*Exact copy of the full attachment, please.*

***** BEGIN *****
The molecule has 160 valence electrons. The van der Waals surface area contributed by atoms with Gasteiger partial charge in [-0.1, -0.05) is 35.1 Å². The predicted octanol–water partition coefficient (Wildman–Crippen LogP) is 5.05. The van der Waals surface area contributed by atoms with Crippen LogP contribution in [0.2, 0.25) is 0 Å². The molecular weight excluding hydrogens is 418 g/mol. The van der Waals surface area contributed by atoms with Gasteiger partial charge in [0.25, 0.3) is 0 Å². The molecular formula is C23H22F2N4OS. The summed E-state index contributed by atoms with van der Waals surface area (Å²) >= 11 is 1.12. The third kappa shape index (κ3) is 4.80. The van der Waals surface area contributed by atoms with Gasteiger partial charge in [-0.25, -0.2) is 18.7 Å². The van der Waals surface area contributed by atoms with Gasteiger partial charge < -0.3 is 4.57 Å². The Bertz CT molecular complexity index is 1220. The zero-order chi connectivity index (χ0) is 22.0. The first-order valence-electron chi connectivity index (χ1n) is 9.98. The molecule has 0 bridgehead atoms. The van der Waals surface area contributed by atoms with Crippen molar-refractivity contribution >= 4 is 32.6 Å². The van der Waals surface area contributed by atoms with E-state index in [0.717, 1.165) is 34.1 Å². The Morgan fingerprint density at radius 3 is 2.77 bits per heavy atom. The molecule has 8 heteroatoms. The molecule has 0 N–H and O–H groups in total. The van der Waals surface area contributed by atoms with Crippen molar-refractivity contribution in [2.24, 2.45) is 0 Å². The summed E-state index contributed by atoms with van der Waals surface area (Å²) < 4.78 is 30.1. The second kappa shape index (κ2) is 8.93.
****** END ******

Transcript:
The molecule has 160 valence electrons. The van der Waals surface area contributed by atoms with Gasteiger partial charge in [-0.1, -0.05) is 35.1 Å². The predicted octanol–water partition coefficient (Wildman–Crippen LogP) is 5.05. The van der Waals surface area contributed by atoms with Crippen LogP contribution in [0.2, 0.25) is 0 Å². The molecular weight excluding hydrogens is 418 g/mol. The van der Waals surface area contributed by atoms with Gasteiger partial charge in [0.25, 0.3) is 0 Å². The molecular formula is C23H22F2N4OS. The summed E-state index contributed by atoms with van der Waals surface area (Å²) >= 11 is 1.12. The third kappa shape index (κ3) is 4.80. The van der Waals surface area contributed by atoms with Gasteiger partial charge in [-0.25, -0.2) is 18.7 Å². The van der Waals surface area contributed by atoms with Gasteiger partial charge < -0.3 is 4.57 Å². The Bertz CT molecular complexity index is 1220. The zero-order chi connectivity index (χ0) is 22.0. The first-order valence-electron chi connectivity index (χ1n) is 9.98. The molecule has 0 bridgehead atoms. The van der Waals surface area contributed by atoms with Crippen molar-refractivity contribution >= 4 is 32.6 Å². The van der Waals surface area contributed by atoms with E-state index in [0.717, 1.165) is 34.1 Å². The Morgan fingerprint density at radius 3 is 2.77 bits per heavy atom. The molecule has 8 heteroatoms. The molecule has 0 N–H and O–H groups in total. The van der Waals surface area contributed by atoms with Crippen molar-refractivity contribution in [2.24, 2.45) is 0 Å². The summed E-state index contributed by atoms with van der Waals surface area (Å²) < 4.78 is 30.1. The second kappa shape index (κ2) is 8.93.